Two weeks ago, people swarmed Virginia’s polling places … to vote, and to survey accessibility. dLCV recruited volunteers from all over the state to do a simple survey of polling places. Was there accessible parking? Was there an accessible path of travel? Could the door be easily opened by someone in a wheelchair? Was there any accessible voting equipment?
With all of our wonderful volunteers, we were able to collect more than 300 surveys of polling places. Now comes the task of carefully assessing all the findings and remedying the problems we found. Sadly, we found plenty of problems.
One of the more troubling violations we found throughout the state was the absence of real curbside voting. Under state law, voters who are 65 or older or who have a physical disability are entitled to “curbside” voting: An officer of election will bring a ballot or portable electronic voting machine to the car for the person with the disability to vote there. State law makes clear that even with curbside voting, the voter gets to vote in private.
But throughout the state, we found place after place where there was no means for the person in the car to let the poll workers know they needed a curbside ballot. Some polling locations told us that the voter needs to come inside and ask for it … really missing the point, don’t you think? At one location, someone who was electioneering for a candidate had to cover up her campaign t-shirt and go inside to ask for the curbside ballots for people. Multiple times.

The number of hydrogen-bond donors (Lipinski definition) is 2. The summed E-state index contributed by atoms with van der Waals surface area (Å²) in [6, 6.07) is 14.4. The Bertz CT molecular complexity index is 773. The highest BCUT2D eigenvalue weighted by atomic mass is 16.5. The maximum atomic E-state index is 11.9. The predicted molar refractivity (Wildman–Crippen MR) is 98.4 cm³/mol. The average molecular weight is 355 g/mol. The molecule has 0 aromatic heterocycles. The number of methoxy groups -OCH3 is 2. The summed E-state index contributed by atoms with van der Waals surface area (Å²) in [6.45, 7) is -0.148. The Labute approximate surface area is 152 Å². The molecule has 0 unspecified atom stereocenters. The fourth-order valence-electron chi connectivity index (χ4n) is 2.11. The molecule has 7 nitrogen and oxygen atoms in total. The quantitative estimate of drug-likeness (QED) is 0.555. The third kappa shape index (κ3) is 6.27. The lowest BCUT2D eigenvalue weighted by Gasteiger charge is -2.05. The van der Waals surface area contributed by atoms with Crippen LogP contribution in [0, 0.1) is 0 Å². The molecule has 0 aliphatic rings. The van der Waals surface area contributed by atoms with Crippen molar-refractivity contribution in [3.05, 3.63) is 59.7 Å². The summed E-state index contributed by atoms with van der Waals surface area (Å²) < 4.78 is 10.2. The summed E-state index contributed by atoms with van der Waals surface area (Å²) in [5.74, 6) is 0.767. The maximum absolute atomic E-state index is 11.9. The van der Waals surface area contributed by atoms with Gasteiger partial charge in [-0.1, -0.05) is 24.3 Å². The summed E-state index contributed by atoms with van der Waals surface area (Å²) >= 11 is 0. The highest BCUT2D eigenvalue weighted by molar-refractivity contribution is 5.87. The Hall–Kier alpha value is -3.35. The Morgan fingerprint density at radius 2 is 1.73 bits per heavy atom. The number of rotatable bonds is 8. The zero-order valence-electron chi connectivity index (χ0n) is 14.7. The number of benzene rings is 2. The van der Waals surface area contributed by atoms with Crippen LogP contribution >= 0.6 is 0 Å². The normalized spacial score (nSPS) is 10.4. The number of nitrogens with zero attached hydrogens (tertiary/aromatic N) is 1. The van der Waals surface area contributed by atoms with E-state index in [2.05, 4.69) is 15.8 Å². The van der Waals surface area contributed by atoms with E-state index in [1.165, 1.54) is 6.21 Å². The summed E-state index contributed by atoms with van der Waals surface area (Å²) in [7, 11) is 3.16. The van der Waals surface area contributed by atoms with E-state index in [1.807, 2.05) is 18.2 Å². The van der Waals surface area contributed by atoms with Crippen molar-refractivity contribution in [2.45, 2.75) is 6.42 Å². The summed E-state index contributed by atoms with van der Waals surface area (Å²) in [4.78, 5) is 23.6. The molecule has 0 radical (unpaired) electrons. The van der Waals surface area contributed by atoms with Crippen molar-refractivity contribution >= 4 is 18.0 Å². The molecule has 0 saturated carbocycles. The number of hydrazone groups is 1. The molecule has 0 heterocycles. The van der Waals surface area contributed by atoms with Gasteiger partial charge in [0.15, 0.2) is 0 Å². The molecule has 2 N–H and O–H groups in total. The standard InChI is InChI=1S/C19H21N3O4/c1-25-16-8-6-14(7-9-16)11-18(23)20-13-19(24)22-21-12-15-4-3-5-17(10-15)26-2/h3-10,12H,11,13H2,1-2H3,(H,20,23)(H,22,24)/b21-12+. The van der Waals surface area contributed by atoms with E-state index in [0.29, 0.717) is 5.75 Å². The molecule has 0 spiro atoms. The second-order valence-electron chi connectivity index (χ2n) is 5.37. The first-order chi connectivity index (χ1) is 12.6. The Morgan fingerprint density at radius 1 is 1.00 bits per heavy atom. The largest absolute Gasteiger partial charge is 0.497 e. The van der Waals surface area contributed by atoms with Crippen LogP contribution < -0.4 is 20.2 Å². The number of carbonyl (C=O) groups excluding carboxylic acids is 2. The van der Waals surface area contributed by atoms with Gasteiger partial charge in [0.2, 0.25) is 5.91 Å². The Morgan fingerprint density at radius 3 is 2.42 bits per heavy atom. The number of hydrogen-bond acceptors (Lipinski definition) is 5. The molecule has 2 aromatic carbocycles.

At my polling place, there was a sign outside listing a phone number you could call to request curbside voting. Although the sign was hard to read in the best of circumstances, the rainy weather we had that day completely wilted the thin paper sign. Unreadable. It was a good try — but it fell seriously short of being accessible.
On the Department of Elections website, voters are “reminded” to bring an assistant to go in to request the ballot, but no such requirement exists in state law. Requiring a voter with a disability to have an assistant would pose some serious legal questions under the Americans with Disabilities Act, in any event.
We know that all Virginia polling places can do better, because many are fully accessible. As we analyse the survey results, and collect more election day stories, we will update you on what we have learned. For now, though, we extend a huge thank you to all our wonderful volunteers working with us to improve access for people with disabilities.
Tagged: accessibility, ADA, Americans with Disabilities Act, curbside voting, election day, virginia, vote
Thank you for this article and to the volunteers who surveyed the polling locations. I worked four polls for the Democratic party that day and I (along with the Republican volunteer) was the one who went inside to bring the election officer out.